This blog post first appeared on SQLMaestros.
Let’s understand a few reasons why SQL Server (sometimes) does not show missing index hints.
We are using AdventureWorks2016 database for the demo.
Let’s make a copy of Sales.Customer table as Sales.CustomerDup
SELECT * INTO sales.customerdup FROM sales.customer
Before jumping into the actual query, have a look at AccountNumber column which is of VARCHAR data type.
Note that this table is a heap, we just created it. There are no indexes on the table.
Let’s execute a simple query with the Actual Execution Plan turned ON (Ctrl + M). Observe the execution plan. We can see a table scan there
SELECT StoreID FROM Sales.CustomerDup WHERE AccountNumber= N'AW00029594'
I was expecting that since the table is a heap and there is a predicate on AccountNumber, SQL Server will hint me to create an index on AccountNumber column. But there are no missing index hints here.
Going by the Microsoft documentation on missing index hints, SQL Server will not show missing index hints for trivial execution plans.
What does that mean? Right-click on the SELECT operator from the execution plan and click on properties, and observe the Optimization Level being Trivial.
There are multiple phases in SQL Server query optimization and one such phase is called Trivial Plan Evaluation. For all the queries that fall under the Trivial phase, SQL Server will not show up missing index recommendations. To put it in simple words, the query is too simple for SQL Server to get into the headache of evaluating missing index hints.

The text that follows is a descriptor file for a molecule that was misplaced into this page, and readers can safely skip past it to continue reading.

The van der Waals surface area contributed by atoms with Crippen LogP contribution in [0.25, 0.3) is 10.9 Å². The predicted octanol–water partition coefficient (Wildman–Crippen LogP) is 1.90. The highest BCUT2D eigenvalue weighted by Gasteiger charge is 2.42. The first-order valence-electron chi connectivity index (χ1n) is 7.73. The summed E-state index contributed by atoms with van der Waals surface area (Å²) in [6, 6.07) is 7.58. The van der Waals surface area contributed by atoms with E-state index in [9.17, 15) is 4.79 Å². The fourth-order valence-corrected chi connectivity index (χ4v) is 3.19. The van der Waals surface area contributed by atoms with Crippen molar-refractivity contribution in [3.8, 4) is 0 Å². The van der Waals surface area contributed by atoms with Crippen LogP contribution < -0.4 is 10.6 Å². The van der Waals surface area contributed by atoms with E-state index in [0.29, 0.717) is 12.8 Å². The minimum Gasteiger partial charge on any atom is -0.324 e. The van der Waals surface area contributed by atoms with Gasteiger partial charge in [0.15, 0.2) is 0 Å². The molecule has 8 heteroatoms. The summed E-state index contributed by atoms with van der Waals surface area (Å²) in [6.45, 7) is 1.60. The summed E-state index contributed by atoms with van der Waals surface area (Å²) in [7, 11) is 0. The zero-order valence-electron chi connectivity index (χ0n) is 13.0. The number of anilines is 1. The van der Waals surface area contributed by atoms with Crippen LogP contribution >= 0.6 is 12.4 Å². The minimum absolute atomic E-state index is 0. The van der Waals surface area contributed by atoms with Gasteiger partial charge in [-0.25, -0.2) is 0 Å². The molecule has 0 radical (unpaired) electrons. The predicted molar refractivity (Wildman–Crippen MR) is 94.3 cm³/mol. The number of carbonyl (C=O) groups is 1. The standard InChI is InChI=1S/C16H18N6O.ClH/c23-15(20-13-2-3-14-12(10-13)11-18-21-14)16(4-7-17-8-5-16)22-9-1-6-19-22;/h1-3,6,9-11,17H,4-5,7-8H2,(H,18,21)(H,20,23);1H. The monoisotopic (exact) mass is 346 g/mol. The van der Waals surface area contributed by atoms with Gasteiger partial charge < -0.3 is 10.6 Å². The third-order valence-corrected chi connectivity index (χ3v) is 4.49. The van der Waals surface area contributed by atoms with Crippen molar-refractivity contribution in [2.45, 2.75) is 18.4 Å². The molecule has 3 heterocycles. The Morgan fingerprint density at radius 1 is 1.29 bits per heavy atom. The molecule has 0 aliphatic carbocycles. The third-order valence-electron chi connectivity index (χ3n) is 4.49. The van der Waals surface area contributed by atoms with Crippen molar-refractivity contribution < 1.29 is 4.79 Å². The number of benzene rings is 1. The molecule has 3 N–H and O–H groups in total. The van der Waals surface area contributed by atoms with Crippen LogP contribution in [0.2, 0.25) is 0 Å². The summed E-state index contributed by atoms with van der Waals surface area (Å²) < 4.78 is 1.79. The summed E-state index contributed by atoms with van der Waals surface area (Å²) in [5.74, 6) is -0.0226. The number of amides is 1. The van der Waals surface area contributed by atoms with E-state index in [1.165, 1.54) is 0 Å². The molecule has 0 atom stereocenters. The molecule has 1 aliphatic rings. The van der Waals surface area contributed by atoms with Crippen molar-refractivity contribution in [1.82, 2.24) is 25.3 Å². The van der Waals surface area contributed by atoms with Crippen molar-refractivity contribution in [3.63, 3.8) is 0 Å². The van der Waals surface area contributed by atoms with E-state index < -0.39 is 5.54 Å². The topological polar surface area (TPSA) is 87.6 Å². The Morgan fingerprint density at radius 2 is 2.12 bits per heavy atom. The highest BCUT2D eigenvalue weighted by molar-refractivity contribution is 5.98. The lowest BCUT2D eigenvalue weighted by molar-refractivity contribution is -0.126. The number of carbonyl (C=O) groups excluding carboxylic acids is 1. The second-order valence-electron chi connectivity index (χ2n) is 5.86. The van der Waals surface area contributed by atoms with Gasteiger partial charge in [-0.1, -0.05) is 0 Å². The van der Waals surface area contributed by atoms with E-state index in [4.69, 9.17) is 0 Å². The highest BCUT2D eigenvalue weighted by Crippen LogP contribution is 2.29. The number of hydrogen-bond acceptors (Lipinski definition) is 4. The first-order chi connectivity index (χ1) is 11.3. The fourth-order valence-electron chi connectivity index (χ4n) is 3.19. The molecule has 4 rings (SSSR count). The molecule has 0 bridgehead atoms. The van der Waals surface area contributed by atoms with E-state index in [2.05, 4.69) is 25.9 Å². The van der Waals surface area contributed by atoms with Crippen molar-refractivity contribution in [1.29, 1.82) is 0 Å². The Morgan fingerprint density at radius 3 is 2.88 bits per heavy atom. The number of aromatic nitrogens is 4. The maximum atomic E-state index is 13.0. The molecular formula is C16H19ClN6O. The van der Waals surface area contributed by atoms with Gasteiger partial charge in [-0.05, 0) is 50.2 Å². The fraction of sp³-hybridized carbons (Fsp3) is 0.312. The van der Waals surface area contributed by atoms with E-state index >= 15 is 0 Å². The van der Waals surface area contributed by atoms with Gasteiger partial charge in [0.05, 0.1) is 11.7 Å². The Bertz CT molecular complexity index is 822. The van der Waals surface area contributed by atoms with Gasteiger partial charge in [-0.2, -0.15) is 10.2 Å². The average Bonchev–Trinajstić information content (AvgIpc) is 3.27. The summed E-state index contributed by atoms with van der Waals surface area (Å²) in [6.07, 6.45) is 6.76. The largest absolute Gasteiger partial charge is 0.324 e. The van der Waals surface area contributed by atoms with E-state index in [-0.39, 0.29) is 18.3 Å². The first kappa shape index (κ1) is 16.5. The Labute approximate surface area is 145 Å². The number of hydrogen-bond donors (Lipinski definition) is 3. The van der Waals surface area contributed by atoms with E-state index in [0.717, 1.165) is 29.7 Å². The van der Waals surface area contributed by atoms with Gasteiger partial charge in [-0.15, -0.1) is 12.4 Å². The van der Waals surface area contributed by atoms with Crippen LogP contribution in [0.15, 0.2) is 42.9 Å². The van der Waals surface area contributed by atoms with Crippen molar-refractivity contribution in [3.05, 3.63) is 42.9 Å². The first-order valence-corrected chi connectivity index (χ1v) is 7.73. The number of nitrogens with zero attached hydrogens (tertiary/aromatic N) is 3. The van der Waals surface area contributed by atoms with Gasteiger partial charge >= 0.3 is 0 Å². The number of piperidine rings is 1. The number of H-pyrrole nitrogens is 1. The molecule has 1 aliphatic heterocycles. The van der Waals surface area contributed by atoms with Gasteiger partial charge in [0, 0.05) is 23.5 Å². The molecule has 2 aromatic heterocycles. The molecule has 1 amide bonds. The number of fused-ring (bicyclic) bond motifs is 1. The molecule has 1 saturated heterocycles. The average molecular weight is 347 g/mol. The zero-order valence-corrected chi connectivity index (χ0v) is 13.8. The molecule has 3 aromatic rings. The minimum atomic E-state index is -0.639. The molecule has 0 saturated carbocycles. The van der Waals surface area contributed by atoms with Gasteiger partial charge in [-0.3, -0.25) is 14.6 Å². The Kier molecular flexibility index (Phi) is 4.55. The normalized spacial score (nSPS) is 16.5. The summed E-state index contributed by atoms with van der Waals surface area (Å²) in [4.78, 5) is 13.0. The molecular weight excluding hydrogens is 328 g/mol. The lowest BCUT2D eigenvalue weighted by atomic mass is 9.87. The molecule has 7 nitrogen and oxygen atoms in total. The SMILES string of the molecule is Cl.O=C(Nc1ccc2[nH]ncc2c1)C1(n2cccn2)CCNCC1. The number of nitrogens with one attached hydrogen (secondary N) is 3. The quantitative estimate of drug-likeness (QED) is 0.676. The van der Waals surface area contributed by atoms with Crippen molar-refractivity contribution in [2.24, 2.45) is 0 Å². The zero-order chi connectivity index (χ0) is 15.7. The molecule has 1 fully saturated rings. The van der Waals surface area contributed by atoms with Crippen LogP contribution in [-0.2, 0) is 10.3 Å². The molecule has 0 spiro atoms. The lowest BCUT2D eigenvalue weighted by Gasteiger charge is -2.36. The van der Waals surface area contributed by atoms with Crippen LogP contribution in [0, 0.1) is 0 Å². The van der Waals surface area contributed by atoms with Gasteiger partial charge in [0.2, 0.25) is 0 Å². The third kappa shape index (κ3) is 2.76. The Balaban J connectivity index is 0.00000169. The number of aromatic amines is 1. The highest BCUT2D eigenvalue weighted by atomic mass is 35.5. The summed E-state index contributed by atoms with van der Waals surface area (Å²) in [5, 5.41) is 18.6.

Let’s look at another example. Here, the prefix ‘N’ in the WHERE clause plays an important role. We already know AccountNumber column is of VARCHAR data type. Now NVARCHAR data (due to prefix ‘N’) is being compared with VARCHAR, so SQL Server will perform an implicit data type conversion. The moment we try to join two or more tables, SQL Server will perform a full optimization.
SELECT Per.FirstName, Per.LastName, Per.BusinessEntityID, Cust.AccountNumber, cust.StoreID FROM Sales.CustomerDup as Cust INNER JOIN Person.Person AS Per ON Cust.PersonID = Per.BusinessEntityID WHERE AccountNumber = N'AW00029594'
Once we execute the query, you will observe that there is still no missing index recommendation despite the Optimization Level being FULL.
We can observe that the optimization level is FULL.
Going by the previous conclusion, when the optimization level is FULL, we should get missing index recommendations. But that does not happen as SQL Server is performing implicit conversion. If we hover over the SELECT operator in the execution plan (also observe the warning symbol on the SELECT operator), the warning clearly says that there is type conversion happening which may affect the plan choice.
Let’s execute the query again, this time without the prefix ‘N’.
SELECT Per.FirstName, Per.LastName, Per.BusinessEntityID, Cust.AccountNumber, cust.StoreID FROM Sales.CustomerDup as Cust INNER JOIN Person.Person AS Per ON Cust.PersonID = Per.BusinessEntityID WHERE AccountNumber = 'AW00029594'
Now there will be no implicit conversion. No more warnings, optimization level is FULL and SQL Server comes up with the missing index recommendation, and as expected, the recommendation is on the AccountNumber column.
There are other cases too when SQL Server does not show up missing index hints, for example, SARGABILITY.
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